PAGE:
• (Still) too slow;

• Not expressive enough

to work e
ffi
ciently

• Change operator in

matrix-multiply

• Too low level

• No integration with
NetworkX

• Format “gymnastic”

(e.g. COO 2 CSR)

• Not (yet) Hardware /
Implementation Agnostic

37. Graph Problems = Sparse
Linear Algebra
Introducing GraphBLAS

38. Graph Problems = Sparse
Linear Algebra

39. Graph Problems = Sparse
Linear Algebra
• Graphs are represented as

Sparse Matrix

• Matrix-Multiplication is
foundational to all graph operations

• With Custom Operator
SSSP

40. Graph Problems = Sparse
Linear Algebra

41. The GraphBLAS Standard

42. GraphBLAS ←→ NetworkX
NetworkX
(dispatching!)
graphblas-algorithms
python-graphblas
SuiteSparse:GraphBLAS
GraphBLAS C API specification
GraphBLAS Math specification
python
-
graphblas

43. GraphBLAS ←→ NetworkX
NetworkX
graphblas-algorithms cuGraph ...
python-graphblas

44. The Stack
Math specification C = C min (A.T min.plus v)
GraphBLAS pseudo-code to express math often looks like this.

Linear algebra formulation is concise and exposes parallelism.

45. Math specification C = C min (A.T min.plus v)
C specification
GrB_mxv(

C, NULL, GrB_MIN_FP64,

GrB_MIN_PLUS_SEMIRING_FP64,

A, v, GrB_DESC_T0)
GraphBLAS in C is very verbose and hard to read.

A lot goes into a single call.

GraphBLAS is a speci
f
ication, not an implementation.

Objects are opaque; data structures are not part of the spec.
The Stack

46. Math specification C = C min (A.T min.plus v)
C specification
Implementations

(SuiteSparse:GraphBLAS)
GrB_mxv(

C, NULL, GrB_MIN_FP64,

GrB_MIN_PLUS_SEMIRING_FP64,

A, v, GrB_DESC_T0)
SuiteSparse:GraphBLAS is the primary implementation.

It is fast and has state-of-the-art OpenMP parallelism.

MATLAB uses it for sparse matrix multiply.

Much more: automatic data structures; JIT; zero-copy import/export; …

GPU support is coming soon!
Formats:

CSR/CSC

DCSR/DCSC

Bitmap

Dense

Iso-valued
The Stack

47. Math specification C = C min (A.T min.plus v)
C specification
Implementations

(SuiteSparse:GraphBLAS)
python
-
graphblas
GrB_mxv(

C, NULL, GrB_MIN_FP64,

GrB_MIN_PLUS_SEMIRING_FP64,

A, v, GrB_DESC_T0)
C(min)
< <
min_plus(A.T @ v)
python
-
graphblas makes writing GraphBLAS easy and looks like math!

\$ pip install python
-
graphblas

\$ conda install
-
c conda
-
forge python
-
graphblas

https:
/ /
python
-
The Stack

48. Math specification C = C min (A.T min.plus v)
C specification
Implementations

(SuiteSparse:GraphBLAS)
python
-
graphblas
graphblas
-
algorithms
GrB_mxv(

C, NULL, GrB_MIN_FP64,

GrB_MIN_PLUS_SEMIRING_FP64,

A, v, GrB_DESC_T0)
C(min)
< <
min_plus(A.T @ v)
ga.single_source_shortest_path(G, s)
graphblas
-
algorithms has algorithms written with python
-
graphblas.

It currently implements 80+ NetworkX algorithms!
The Stack

49. Math specification C = C min (A.T min.plus v)
C specification
Implementations

(SuiteSparse:GraphBLAS)
python-graphblas
graphblas-algorithms
networkx
GrB_mxv(

C, NULL, GrB_MIN_FP64,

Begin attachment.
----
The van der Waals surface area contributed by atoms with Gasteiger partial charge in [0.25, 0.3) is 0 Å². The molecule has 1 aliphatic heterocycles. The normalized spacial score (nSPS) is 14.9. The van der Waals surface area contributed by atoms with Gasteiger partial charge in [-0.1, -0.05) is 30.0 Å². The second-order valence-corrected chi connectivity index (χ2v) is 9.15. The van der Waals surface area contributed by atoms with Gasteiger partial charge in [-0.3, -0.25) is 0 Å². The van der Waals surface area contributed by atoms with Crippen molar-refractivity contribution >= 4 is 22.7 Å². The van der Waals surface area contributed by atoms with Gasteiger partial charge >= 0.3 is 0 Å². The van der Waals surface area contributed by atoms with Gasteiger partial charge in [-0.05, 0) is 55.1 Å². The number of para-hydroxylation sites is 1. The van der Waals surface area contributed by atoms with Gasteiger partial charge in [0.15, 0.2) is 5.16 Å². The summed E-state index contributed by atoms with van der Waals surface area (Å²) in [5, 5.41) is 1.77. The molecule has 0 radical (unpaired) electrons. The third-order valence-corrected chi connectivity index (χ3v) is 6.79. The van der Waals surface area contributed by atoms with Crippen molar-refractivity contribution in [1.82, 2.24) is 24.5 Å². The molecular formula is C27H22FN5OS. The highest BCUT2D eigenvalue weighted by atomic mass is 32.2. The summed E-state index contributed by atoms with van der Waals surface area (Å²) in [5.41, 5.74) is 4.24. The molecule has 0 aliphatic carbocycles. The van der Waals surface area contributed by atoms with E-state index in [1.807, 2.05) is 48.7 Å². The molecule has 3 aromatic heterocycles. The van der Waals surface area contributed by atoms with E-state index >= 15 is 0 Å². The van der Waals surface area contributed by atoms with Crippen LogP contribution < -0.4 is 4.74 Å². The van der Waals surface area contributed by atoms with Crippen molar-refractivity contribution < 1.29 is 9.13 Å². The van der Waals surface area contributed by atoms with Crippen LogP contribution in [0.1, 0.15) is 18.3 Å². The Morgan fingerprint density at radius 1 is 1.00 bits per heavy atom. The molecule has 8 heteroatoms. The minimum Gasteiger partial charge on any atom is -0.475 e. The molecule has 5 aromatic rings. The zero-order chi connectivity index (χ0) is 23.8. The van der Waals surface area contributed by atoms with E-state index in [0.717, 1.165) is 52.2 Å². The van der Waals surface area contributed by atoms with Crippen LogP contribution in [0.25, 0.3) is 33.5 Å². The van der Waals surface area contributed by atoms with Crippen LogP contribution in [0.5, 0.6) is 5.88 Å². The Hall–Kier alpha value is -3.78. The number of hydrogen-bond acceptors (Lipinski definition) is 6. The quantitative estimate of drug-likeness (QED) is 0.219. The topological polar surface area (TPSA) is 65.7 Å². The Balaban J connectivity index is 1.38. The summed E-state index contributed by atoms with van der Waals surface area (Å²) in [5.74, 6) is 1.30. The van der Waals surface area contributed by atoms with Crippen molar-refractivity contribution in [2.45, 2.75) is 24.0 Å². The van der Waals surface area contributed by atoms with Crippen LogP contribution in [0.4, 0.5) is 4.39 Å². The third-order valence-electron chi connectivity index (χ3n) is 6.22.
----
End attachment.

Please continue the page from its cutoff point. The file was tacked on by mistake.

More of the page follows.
GrB_MIN_PLUS_SEMIRING_FP64,

A, v, GrB_DESC_T0)
C(min) << min_plus(A.T @ v)
ga.single_source_shortest_path(G, s)
nx.single_source_shortest_path(G, s)
Dispatching in NetworkX!

Vision: accelerate libraries that use NetworkX.
The Stack
Math specification C = C min (A.T min.plus v)
C specification
Implementations

(SuiteSparse:GraphBLAS)
python
-
graphblas
graphblas
-
algorithms
GrB_mxv(

C, NULL, GrB_MIN_FP64,

GrB_MIN_PLUS_SEMIRING_FP64,

A, v, GrB_DESC_T0)
C(min)
< <
min_plus(A.T @ v)
ga.single_source_shortest_path(G, s)

50. Code Changes Required

To Speed Up NetworkX, only a few changes are required.

1. Import graphblas_algorithms (convention is to use ga as the abbreviation)

2.Convert the nx.Graph to a ga.Graph using a helper function

3.Pass the ga.Graph to the networkx API
import networkx as nx

G = G = nx.erdos_renyi_graph(10000, p=0.02, directed=True)

K = list(nx.all_pairs_shortest_path_length(G))
import networkx as nx

import graphblas_algorithms as ga

G = nx.erdos_renyi_graph(8000, 0.02)

GBls = ga.Graph.from_networkx(G)

K = list(nx.all_pairs_shortest_path_length(Gbls))
This takes 32 s
This takes 3.4 s
10_000 nodes, ~2_000_659 edges
This takes ~840 ms (milli seconds)

51. Hardware: NVIDIA DGX-1 CPU: Dual 20 Core Intel Xeon E5-2698 v4 2.2GHz RAM: 512 GB 2133 MHz DDR4 RDIMM

52. Brief recap of GraphBLAS
SuiteSparse::GraphBLAS
GraphBLAS API Spec
python-graphblas
graphblas-algorithms
GraphBLAS is solving graph algorithms in the language of sparse linear algebra
python-suitesparse-graphblas
C +
OpenMP
cff
i
+
cython
Python
Python
• Missing values ≠ 0

• Semirings

• Multiple internal formats

(CSR/CSC, DCSR/DCSC, Masked Dense)

• Highly tuned matrix multiply kernels

(multi-core via OpenMP)

• Zero copy import/export of dense numpy arrays

• GPU support forthcoming
plus_times
semiring

𝑘
𝑎
𝑖
𝑘

𝑏
𝑘
𝑗
min_plus
semiring

min
𝑘
𝑎
𝑖 𝑘
+
𝑏
𝑘
𝑗
< <
min_plus(A @ B)

53. Key Messages
D&D is cool

NetworkX is amazing! (Even if it is slow)

GraphBLAS uses sparse linear algebra to solve graph problems

(mathematically elegant and blazing fast)

NetworkX can become The Graph API for Python

(similar to numpy)

54. Thank you very much

for your kind attention
Valerio Maggio
[email protected]
@leriomaggio